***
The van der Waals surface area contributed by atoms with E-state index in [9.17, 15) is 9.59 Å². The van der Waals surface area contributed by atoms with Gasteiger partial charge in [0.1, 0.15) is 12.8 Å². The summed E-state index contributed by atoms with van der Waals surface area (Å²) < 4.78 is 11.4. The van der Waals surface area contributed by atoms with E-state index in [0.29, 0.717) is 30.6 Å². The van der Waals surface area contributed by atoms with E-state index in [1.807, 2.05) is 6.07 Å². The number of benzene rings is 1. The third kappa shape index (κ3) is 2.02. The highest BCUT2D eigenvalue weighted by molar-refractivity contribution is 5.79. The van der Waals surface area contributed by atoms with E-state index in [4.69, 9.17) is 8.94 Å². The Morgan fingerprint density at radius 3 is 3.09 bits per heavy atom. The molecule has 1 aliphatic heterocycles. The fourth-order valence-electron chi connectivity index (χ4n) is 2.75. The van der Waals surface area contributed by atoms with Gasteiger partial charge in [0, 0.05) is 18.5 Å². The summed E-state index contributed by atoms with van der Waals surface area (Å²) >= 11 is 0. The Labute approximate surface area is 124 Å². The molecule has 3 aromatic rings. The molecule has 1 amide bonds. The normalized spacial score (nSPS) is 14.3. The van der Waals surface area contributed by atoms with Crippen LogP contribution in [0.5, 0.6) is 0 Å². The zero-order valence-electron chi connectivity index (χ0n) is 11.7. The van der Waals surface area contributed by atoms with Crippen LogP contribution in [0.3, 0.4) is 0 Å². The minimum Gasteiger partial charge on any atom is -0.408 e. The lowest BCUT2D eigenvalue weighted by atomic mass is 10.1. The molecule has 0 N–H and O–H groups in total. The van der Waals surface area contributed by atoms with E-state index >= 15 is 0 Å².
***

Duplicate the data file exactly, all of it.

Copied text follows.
The van der Waals surface area contributed by atoms with E-state index in [9.17, 15) is 9.59 Å². The van der Waals surface area contributed by atoms with Gasteiger partial charge in [0.1, 0.15) is 12.8 Å². The summed E-state index contributed by atoms with van der Waals surface area (Å²) < 4.78 is 11.4. The van der Waals surface area contributed by atoms with E-state index in [0.29, 0.717) is 30.6 Å². The van der Waals surface area contributed by atoms with E-state index in [1.807, 2.05) is 6.07 Å². The number of benzene rings is 1. The third kappa shape index (κ3) is 2.02. The highest BCUT2D eigenvalue weighted by molar-refractivity contribution is 5.79. The van der Waals surface area contributed by atoms with E-state index in [4.69, 9.17) is 8.94 Å². The Morgan fingerprint density at radius 3 is 3.09 bits per heavy atom. The molecule has 1 aliphatic heterocycles. The fourth-order valence-electron chi connectivity index (χ4n) is 2.75. The van der Waals surface area contributed by atoms with Gasteiger partial charge in [0, 0.05) is 18.5 Å². The summed E-state index contributed by atoms with van der Waals surface area (Å²) >= 11 is 0. The Labute approximate surface area is 124 Å². The molecule has 3 aromatic rings. The molecule has 1 amide bonds. The normalized spacial score (nSPS) is 14.3. The van der Waals surface area contributed by atoms with Crippen LogP contribution in [0.5, 0.6) is 0 Å². The zero-order valence-electron chi connectivity index (χ0n) is 11.7. The van der Waals surface area contributed by atoms with Crippen LogP contribution in [0.3, 0.4) is 0 Å². The minimum Gasteiger partial charge on any atom is -0.408 e. The lowest BCUT2D eigenvalue weighted by atomic mass is 10.1. The molecule has 0 N–H and O–H groups in total. The van der Waals surface area contributed by atoms with E-state index >= 15 is 0 Å².